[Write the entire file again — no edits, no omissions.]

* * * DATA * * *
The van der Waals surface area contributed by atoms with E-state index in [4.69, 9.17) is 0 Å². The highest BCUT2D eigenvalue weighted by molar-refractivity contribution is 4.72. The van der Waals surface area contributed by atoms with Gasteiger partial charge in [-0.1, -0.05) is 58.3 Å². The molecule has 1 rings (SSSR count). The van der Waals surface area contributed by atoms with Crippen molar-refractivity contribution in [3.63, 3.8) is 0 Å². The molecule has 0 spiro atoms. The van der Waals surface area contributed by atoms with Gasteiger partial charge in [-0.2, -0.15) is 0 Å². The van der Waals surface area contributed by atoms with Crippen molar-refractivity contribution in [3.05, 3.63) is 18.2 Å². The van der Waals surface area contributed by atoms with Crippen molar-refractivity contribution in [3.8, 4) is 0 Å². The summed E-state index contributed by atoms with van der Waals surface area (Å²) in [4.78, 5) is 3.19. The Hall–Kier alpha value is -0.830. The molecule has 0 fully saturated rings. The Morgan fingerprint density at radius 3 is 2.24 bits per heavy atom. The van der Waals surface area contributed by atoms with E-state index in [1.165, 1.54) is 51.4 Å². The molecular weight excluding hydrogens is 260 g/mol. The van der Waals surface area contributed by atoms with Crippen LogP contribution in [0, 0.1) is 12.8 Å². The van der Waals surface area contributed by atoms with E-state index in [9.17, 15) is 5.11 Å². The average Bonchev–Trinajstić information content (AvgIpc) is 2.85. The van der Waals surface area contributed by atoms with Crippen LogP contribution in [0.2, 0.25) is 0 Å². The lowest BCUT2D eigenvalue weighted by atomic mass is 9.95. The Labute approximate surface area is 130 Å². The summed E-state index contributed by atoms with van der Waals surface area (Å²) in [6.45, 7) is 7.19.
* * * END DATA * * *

The van der Waals surface area contributed by atoms with E-state index in [4.69, 9.17) is 0 Å². The highest BCUT2D eigenvalue weighted by molar-refractivity contribution is 4.72. The van der Waals surface area contributed by atoms with Gasteiger partial charge in [-0.1, -0.05) is 58.3 Å². The molecule has 1 rings (SSSR count). The van der Waals surface area contributed by atoms with Crippen molar-refractivity contribution in [3.63, 3.8) is 0 Å². The molecule has 0 spiro atoms. The van der Waals surface area contributed by atoms with Gasteiger partial charge in [-0.2, -0.15) is 0 Å². The van der Waals surface area contributed by atoms with Crippen molar-refractivity contribution in [3.05, 3.63) is 18.2 Å². The van der Waals surface area contributed by atoms with Crippen molar-refractivity contribution in [3.8, 4) is 0 Å². The summed E-state index contributed by atoms with van der Waals surface area (Å²) in [4.78, 5) is 3.19. The Hall–Kier alpha value is -0.830. The molecule has 0 fully saturated rings. The Morgan fingerprint density at radius 3 is 2.24 bits per heavy atom. The van der Waals surface area contributed by atoms with E-state index in [1.165, 1.54) is 51.4 Å². The molecular weight excluding hydrogens is 260 g/mol. The van der Waals surface area contributed by atoms with Crippen LogP contribution in [0, 0.1) is 12.8 Å². The van der Waals surface area contributed by atoms with E-state index in [9.17, 15) is 5.11 Å². The average Bonchev–Trinajstić information content (AvgIpc) is 2.85. The van der Waals surface area contributed by atoms with Crippen LogP contribution in [0.2, 0.25) is 0 Å². The lowest BCUT2D eigenvalue weighted by atomic mass is 9.95. The Labute approximate surface area is 130 Å². The summed E-state index contributed by atoms with van der Waals surface area (Å²) in [6.45, 7) is 7.19.